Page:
A few days later, I met you at Noida City Centre and you greeted me with a swollen face and a scarf tied around your neck as if to strangulate you. I wanted to hug you there, immediately upon my arrival - out of pure, unadulterated love - but the exit gate got in between. Also, I was shy. We sat outside the GIP and talked, I brought you biryani - to your delight - and by the time I saw you off, I was convinced that I had made your day. Your happiness at the sheer number of edibles you had at your disposal that night confirmed that the day which had a begun with a phone call over which you'd cried, "Kislaya, milo yar. Mere paas kuch nahi hai," and ended with another phone call, "Mere paas, biryani hai, cold drink hai, fruits hain..." had been a token of the love I had for you.
The months May to October 2014 defined the kind of love I had for you. It was the first time that we were in the same city, and I couldn't help being ecstatic - not because we were meeting or going out every day, but because you were there, so close that I could hop onto a metro and reach you. I had always longed for closeness when we were in college, and I finally had it.
That's how I felt today. I felt that I still have unconditional love to bestow upon you. Last night, I had this weird fantasy that made me feel how I had felt while looking at the aforementioned picture on THAT birthday. I want to plan one more birthday for you. Last night, when this thought crossed my mind, I was magically empowered to bury all the pain in some corner of my heart and think about just that - planning your birthday.
"Mere birthday pe humse zyada khush to tum rehte ho," you'd said. It holds true to this day. I cannot describe why it happens - maybe because I travelled to you only to stay for a few hours, which was an act of love I couldn't make out then. Today, I felt as if there'd be no repercussions even if you go away with someone else. It felt as if I was born to love you, and not ask for it in return. Today, my love went one step closer to unconditionality.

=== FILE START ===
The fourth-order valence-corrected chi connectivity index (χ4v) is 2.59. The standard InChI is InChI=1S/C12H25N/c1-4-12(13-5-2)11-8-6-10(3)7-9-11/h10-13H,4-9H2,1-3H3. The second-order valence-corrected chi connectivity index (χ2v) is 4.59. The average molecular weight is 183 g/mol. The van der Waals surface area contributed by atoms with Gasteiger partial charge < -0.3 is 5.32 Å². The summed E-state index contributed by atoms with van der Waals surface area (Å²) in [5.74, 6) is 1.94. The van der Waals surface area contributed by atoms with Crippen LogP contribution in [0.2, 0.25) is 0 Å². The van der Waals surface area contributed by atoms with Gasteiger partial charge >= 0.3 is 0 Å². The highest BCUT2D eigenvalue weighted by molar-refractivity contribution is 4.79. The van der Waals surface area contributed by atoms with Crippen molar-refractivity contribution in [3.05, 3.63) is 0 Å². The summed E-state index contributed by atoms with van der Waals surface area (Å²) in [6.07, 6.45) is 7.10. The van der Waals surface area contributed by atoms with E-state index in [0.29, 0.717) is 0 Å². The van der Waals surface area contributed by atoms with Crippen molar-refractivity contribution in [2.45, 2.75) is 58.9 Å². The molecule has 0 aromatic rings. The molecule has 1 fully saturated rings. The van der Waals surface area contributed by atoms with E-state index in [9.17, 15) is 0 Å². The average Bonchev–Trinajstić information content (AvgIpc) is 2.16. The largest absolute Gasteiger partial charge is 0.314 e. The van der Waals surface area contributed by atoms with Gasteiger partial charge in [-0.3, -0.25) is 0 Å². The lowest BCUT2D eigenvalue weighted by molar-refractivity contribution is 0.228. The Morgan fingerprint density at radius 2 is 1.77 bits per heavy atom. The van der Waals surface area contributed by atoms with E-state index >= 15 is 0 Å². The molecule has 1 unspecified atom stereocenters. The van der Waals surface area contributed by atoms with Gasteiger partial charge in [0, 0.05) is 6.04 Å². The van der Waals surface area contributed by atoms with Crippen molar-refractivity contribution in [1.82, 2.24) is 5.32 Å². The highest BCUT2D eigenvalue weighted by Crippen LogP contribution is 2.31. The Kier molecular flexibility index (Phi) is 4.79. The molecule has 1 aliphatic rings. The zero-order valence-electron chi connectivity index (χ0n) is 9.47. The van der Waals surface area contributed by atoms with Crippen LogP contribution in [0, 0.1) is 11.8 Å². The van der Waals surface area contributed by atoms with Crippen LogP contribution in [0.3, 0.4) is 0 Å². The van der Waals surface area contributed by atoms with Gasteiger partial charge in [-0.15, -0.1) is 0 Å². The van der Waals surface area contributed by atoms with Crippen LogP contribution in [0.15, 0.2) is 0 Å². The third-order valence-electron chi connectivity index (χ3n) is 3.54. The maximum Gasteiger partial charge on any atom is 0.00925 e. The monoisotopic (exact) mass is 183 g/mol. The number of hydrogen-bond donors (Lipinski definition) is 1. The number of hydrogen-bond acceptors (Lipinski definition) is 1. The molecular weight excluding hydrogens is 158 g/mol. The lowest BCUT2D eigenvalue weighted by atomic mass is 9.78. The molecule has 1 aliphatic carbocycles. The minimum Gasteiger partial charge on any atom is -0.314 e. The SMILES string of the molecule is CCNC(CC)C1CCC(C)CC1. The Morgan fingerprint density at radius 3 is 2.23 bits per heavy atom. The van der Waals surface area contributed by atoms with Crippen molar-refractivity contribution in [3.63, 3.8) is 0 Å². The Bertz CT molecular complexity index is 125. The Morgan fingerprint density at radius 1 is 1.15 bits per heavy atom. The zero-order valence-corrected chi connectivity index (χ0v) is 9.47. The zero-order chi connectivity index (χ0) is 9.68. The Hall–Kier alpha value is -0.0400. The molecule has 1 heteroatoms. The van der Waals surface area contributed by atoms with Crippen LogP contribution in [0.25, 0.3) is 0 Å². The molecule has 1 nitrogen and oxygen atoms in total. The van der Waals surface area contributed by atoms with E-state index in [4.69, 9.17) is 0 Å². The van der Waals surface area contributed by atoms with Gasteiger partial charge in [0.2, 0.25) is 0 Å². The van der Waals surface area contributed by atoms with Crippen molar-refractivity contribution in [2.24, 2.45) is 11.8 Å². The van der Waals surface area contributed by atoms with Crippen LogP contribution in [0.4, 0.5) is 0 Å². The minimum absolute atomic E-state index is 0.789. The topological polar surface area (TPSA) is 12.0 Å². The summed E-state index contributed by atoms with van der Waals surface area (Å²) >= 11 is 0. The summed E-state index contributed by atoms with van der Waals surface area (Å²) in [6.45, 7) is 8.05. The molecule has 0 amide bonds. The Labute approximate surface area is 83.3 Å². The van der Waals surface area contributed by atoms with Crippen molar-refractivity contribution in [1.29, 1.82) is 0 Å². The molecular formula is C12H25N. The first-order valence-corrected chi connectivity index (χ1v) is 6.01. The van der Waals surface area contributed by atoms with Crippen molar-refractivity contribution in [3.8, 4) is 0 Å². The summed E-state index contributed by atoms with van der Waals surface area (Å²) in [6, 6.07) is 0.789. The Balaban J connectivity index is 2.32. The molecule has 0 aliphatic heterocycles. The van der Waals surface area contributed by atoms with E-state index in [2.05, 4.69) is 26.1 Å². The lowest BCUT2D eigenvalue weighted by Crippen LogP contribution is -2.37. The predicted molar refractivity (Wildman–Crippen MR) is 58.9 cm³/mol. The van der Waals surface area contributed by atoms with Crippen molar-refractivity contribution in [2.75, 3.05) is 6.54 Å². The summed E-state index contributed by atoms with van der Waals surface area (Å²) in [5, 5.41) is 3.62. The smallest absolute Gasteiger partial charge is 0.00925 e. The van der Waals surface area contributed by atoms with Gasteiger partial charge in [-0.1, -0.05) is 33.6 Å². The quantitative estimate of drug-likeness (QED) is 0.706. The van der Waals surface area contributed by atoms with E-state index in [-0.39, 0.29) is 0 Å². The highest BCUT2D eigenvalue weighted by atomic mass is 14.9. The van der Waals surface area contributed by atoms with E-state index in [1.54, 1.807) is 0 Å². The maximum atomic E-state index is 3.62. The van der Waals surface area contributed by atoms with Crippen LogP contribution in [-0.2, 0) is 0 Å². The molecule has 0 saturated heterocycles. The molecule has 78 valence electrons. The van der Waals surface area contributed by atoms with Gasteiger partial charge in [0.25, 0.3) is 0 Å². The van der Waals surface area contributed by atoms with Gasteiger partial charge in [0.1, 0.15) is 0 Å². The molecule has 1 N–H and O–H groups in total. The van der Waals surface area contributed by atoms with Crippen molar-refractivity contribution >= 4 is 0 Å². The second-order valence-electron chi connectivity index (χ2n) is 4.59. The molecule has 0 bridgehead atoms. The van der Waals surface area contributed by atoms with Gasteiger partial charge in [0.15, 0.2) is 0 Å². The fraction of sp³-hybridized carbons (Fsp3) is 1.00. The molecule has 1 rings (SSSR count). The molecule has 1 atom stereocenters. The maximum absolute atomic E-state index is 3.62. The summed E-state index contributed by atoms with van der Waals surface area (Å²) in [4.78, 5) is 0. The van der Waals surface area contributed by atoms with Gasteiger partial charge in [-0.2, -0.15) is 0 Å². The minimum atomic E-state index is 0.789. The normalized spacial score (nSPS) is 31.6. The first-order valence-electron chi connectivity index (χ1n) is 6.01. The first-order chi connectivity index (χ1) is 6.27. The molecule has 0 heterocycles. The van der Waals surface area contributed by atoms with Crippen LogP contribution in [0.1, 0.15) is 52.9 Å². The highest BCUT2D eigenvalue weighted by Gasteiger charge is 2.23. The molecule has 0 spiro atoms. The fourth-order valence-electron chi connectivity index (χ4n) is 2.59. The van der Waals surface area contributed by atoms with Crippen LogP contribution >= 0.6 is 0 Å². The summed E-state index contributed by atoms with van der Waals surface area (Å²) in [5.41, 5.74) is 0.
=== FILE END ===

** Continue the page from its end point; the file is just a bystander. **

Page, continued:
So after returning from the mini-stroll, as I sat on the bench, again, and watched the Sun set, I couldn't help but recall your face resting on the support pole in the metro. All eight of us were returning to the campus, and you, in an act of complete nonchalance, closed your eyes and leaned against the cold metallic body. There were so many shoulders around but you chose the pole. Maybe because you'd always been independent.
Your black sweater gently hugging your breasts, my yellow sweater which you had cradled between your arms, that strand of hair, which always rests on your forehead, your blue shoes and your closed eyes - illuminated by the setting Sun - made me believe with absolute conviction that I was in love. I knew then that she is the woman I'll always love, with all of my heart. Today, at this moment, as I write this, I can say that I love you with all of my heart.
As the train moved cities, I likened it to the long journey that lay ahead for us wherein we'll move cities, grow up and apart - as we did - only to come back to each other. You were my home. You are my home. You'll always be.
"I am lucky to have you. Don't ever ask why I sent this."
I would not ask you why you'd sent this. I'll just rest in piece tonight knowing that it still holds true.
I must post this now before I walk out of the bathroom, fail to bear the cold, and pollute this letter with my desires.